Assessing an Age-Graded Theory of Informal Social Control: Are There Conditional Effects of Life Events in the Desistance Process?
Doherty, Elaine Eggleston
Laub, John H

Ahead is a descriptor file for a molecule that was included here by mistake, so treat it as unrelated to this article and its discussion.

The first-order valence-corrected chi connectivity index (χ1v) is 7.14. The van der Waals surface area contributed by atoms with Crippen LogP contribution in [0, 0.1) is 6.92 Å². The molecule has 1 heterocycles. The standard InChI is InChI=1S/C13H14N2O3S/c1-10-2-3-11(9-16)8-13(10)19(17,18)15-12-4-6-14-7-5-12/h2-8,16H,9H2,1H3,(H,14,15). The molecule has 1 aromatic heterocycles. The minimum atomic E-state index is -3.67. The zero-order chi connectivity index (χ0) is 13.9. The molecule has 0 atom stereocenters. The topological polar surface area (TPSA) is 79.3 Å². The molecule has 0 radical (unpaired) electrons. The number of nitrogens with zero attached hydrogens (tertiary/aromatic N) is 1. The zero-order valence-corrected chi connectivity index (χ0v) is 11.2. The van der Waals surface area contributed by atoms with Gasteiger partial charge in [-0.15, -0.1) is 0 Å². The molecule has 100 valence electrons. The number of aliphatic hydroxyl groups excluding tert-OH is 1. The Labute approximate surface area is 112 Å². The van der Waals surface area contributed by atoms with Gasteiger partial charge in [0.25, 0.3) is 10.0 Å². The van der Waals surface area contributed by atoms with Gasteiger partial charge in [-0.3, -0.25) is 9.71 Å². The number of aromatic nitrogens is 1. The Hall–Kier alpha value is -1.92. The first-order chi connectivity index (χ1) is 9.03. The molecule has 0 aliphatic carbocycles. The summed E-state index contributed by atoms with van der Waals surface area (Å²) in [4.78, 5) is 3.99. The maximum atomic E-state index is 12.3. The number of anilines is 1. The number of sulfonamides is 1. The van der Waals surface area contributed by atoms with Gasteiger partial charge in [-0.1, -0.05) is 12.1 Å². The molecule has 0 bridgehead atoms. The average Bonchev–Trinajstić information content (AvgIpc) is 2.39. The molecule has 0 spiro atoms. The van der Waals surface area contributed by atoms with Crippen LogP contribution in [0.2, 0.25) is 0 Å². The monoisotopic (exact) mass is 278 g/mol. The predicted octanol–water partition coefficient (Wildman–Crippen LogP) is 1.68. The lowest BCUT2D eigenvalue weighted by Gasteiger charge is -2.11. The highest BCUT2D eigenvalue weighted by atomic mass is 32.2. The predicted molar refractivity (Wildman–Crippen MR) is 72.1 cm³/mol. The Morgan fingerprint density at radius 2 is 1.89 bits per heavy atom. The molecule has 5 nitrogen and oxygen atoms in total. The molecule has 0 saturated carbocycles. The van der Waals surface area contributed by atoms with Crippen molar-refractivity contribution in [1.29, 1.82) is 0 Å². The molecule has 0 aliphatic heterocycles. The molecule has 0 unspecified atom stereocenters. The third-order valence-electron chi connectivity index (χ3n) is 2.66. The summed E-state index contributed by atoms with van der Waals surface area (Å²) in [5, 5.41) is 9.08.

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In 1993, Sampson and Laub presented their age-graded theory of informal social control in Crime in the Making: Pathways and Turning Points Through Life. In essence, Sampson and Laub state that, among offenders, strong social bonds stemming from a variety of life events predict desistance from criminal offending in adulthood. In the past decade, there has been a growing amount of research supporting this general finding. However, little research has examined the potential conditional effects of life events on desistance. Using Sheldon and Eleanor Gluecks' Unraveling Juvenile Delinquency data, their follow-up data to age 32, and the long-term follow-up data collected by John Laub and Robert Sampson, this research focuses on the potential conditional effects of marital attachment, stable employment, honorable military service, and long-term juvenile incarceration on criminal offending over the life course. Specifically, the present study tests Sampson and Laub's notion that strong social bonds predict desistance by asking two fundamental questions that bear on both theory and policy surrounding desistance from crime. First, does a high level of social integration as evidenced by the accumulation of social bonds stemming from life events within the same individual influence a person's level of offending and/or rate of desistance? Second, does the individual risk factor of low self-control or the related protective factor of adolescent competence interact with life events such that they differentially influence adult offending patterns? Using the longitudinal methodologies of semiparametric mixed Poisson modeling and hierarchical linear modeling, the analyses find additional support for Sampson and Laub's theory. First, a person's level of social integration significantly affects his future offending patterns even after controlling for criminal propensity and prior adult crime. Second, no significant interaction effects emerge between life events and individual characteristics on future offending patterns. The conclusion then is that a high level of social bonding within the same individual influences offending, regardless of a person's level of self-control or adolescent competence. The implications of this research for life-course theories of crime, future research, and policies regarding desistance are discussed.